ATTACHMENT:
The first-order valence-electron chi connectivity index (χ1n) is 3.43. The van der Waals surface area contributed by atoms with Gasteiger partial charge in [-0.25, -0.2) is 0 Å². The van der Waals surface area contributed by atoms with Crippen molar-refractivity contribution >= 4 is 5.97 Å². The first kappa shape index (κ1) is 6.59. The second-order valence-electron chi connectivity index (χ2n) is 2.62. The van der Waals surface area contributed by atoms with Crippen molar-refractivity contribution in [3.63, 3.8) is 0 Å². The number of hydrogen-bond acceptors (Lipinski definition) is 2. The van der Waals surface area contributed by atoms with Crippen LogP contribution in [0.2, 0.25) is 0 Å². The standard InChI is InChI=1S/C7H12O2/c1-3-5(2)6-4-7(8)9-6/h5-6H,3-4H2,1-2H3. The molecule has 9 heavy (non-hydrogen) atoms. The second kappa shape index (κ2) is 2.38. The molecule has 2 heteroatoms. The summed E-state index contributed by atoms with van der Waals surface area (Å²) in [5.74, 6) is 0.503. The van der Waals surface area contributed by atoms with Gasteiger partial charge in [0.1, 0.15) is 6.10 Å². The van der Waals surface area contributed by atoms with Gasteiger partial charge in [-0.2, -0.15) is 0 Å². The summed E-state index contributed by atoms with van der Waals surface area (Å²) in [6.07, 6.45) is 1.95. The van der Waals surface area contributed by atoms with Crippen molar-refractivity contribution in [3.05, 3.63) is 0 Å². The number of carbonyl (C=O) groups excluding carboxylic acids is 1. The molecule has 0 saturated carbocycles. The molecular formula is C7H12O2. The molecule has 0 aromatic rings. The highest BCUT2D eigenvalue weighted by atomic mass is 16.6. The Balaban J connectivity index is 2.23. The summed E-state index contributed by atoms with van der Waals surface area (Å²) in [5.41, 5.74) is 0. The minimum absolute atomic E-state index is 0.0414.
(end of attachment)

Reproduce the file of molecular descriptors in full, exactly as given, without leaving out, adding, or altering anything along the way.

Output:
The first-order valence-electron chi connectivity index (χ1n) is 3.43. The van der Waals surface area contributed by atoms with Gasteiger partial charge in [-0.25, -0.2) is 0 Å². The van der Waals surface area contributed by atoms with Crippen molar-refractivity contribution >= 4 is 5.97 Å². The first kappa shape index (κ1) is 6.59. The second-order valence-electron chi connectivity index (χ2n) is 2.62. The van der Waals surface area contributed by atoms with Crippen molar-refractivity contribution in [3.63, 3.8) is 0 Å². The number of hydrogen-bond acceptors (Lipinski definition) is 2. The van der Waals surface area contributed by atoms with Crippen LogP contribution in [0.2, 0.25) is 0 Å². The standard InChI is InChI=1S/C7H12O2/c1-3-5(2)6-4-7(8)9-6/h5-6H,3-4H2,1-2H3. The molecule has 9 heavy (non-hydrogen) atoms. The second kappa shape index (κ2) is 2.38. The molecule has 2 heteroatoms. The summed E-state index contributed by atoms with van der Waals surface area (Å²) in [5.74, 6) is 0.503. The van der Waals surface area contributed by atoms with Gasteiger partial charge in [0.1, 0.15) is 6.10 Å². The van der Waals surface area contributed by atoms with Gasteiger partial charge in [-0.2, -0.15) is 0 Å². The summed E-state index contributed by atoms with van der Waals surface area (Å²) in [6.07, 6.45) is 1.95. The van der Waals surface area contributed by atoms with Crippen molar-refractivity contribution in [3.05, 3.63) is 0 Å². The number of carbonyl (C=O) groups excluding carboxylic acids is 1. The molecule has 0 saturated carbocycles. The molecular formula is C7H12O2. The molecule has 0 aromatic rings. The highest BCUT2D eigenvalue weighted by atomic mass is 16.6. The Balaban J connectivity index is 2.23. The summed E-state index contributed by atoms with van der Waals surface area (Å²) in [5.41, 5.74) is 0. The minimum absolute atomic E-state index is 0.0414.